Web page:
What I love the most about Kitesurfing is that it is simply a blast! You go fast, jump, sail in the waves, and see seals or even dolphins … and that’s just in Dublin. It’s a thrilling sport that you get to do out in nature and where there is always something new to learn.
My name is Hugh Sheehy. I’m currently CTO and Chief Product Officer of an e-mobility start-up. We’re still pre-launch, but getting ready for a UK launch later in the year. We have people in the UK, Italy, the USA, and India. In a broader sense, I’m essentially both a highly commercial CTO and a highly technical business leader. So, I create or implement technology and operational processes to solve a business problem or to chase a business opportunity: a problem solver or “opportunity creator”.
Like many people, my life has had its adventures. But in the end, I am an “engineer” … of some sort or other. I started off as an engineer in the offshore oil business (actually as an “Explosion Protection Engineer”). I then worked on deepwater subsea projects, then in research and got a few patents. Lots of computing and even a bit of machine learning. After several years, I quit and then did an MBA at INSEAD in France and moved into the telecom and internet world in the early 2000s. Since then, I’ve done technology roles, start-ups, and commercial/operations roles in places like Google. In the last several years, I’ve done several roles as an interim CTO or complex project lead. Essentially, whether in commercial roles or technology roles, I’m always trying to change and improve things. My personality is just like that – I’m not patient and not good at letting anything alone!
I have not always lived in Dublin – I grew up in Ireland, then lived in the UK, the Netherlands, France, and Spain. I worked for stretches in the USA, India, Belgium, Thailand, the Philippines, Nigeria, and a few other places too. By this stage I guess I really am some kind of “world citizen” – I’m Irish, my wife is Dutch, and the children are Spanish!
Along the way, I managed to learn Dutch, Spanish, and French, which I speak in varying degrees of rustiness. That’s great for listening in to conversations in and around Dublin these days! What’s nice about living and working in different places is that you really learn different ways of looking at the world. Though it does mean I don’t really act like a “proper Irishman” anymore. That can be interesting because I look and sound like a “proper Irishman” … but I’m really not anymore.
Outside of my job, I love Kitesurfing. I grew up sailing and windsurfing around Kinsale, and have sailed everything from small dinghies to large keelboats. So I’ve been interested in kitesurfing since it first appeared.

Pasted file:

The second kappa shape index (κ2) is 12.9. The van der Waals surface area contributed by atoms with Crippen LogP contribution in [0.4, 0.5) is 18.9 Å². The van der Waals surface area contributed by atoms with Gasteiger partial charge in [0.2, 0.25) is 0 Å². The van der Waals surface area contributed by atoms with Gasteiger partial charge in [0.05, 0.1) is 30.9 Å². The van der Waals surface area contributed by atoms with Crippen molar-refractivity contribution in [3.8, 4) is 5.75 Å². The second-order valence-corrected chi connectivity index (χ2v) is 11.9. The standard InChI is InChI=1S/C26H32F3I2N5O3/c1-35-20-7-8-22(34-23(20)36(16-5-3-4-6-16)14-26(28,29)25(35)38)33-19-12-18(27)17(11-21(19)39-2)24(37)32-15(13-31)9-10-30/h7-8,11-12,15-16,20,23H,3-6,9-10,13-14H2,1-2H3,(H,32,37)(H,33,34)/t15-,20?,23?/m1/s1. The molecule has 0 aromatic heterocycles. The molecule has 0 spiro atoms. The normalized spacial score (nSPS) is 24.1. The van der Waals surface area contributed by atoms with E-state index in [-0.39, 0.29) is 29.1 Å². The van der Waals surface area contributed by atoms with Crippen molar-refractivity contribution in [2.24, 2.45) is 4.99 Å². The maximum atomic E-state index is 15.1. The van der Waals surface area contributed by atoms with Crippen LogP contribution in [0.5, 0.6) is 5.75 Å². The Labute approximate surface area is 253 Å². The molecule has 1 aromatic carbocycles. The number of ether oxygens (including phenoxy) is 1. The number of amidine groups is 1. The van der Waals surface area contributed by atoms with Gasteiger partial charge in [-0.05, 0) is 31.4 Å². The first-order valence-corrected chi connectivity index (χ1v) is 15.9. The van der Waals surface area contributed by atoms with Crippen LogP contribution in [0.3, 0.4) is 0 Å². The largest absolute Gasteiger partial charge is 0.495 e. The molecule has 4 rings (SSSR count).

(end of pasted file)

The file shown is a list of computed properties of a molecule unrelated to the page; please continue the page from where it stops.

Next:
While we lived in Spain, we were also really busy racing keelboats. We used to race in the big regattas in Barcelona each year. Those were fun because people like the King of Spain and Antonio Banderas were also sailing and would be at the parties after the day’s racing – those were good parties!
Then, when we came back to Ireland, we felt that keelboats were too much hassle and were a bit too boring. So we got into dinghy sailing, which is much more exciting. That lasted a few years; we then looked at kitesurfing again and thought “if we’re going to do it, we might as well do it now”, so we did. I say “we” because my wife and eldest daughter also kitesurf. My daughter is an instructor these days!
While kitesurfing is certainly an “equipment sport”, you don’t have to have that much stuff. One board and two kites are enough for most people. There’s a shop in Clontarf called Pure Magic that’ll always do you a good deal too. Once you’re comfortable and able to do the basics, then you can either stick to one board and two kites or – if you have three kiters in the house like us – end up with a load of stuff! We recently bought a foilboard, which is super cool. I can’t do it yet, but I’m working on it. And yes, it’ll all still fit in the car.
Possibly the most important piece of equipment in Ireland is a good wetsuit. Wetsuits now are amazing; they’re flexible and comfortable. Add a hood and boots and you can kite quite comfortably even on the coldest days. And Ireland is rarely really cold. Often, we see people walking their dogs on the beach wearing jeans and short jackets on a winter’s day. You can tell they think we’re crazy going into the water. But we’re warm. They’re cold!
Ireland is an amazing place for water sports like kiting. Dublin’s pretty good, but the south and west and north are terrific. There are too many places to list, but Achill and Castlegregory are probably the best known. Achill brings the best kiters in the world to an event every year and they’re always amazed at the conditions. Ireland has lots of wind and waves and – as I said – it’s really not that cold! Other than that, Spain has some great spots. Tenerife and Tarifa are very well known, though they can get VERY crowded. The Bay of Roses in the north of Spain is much mellower.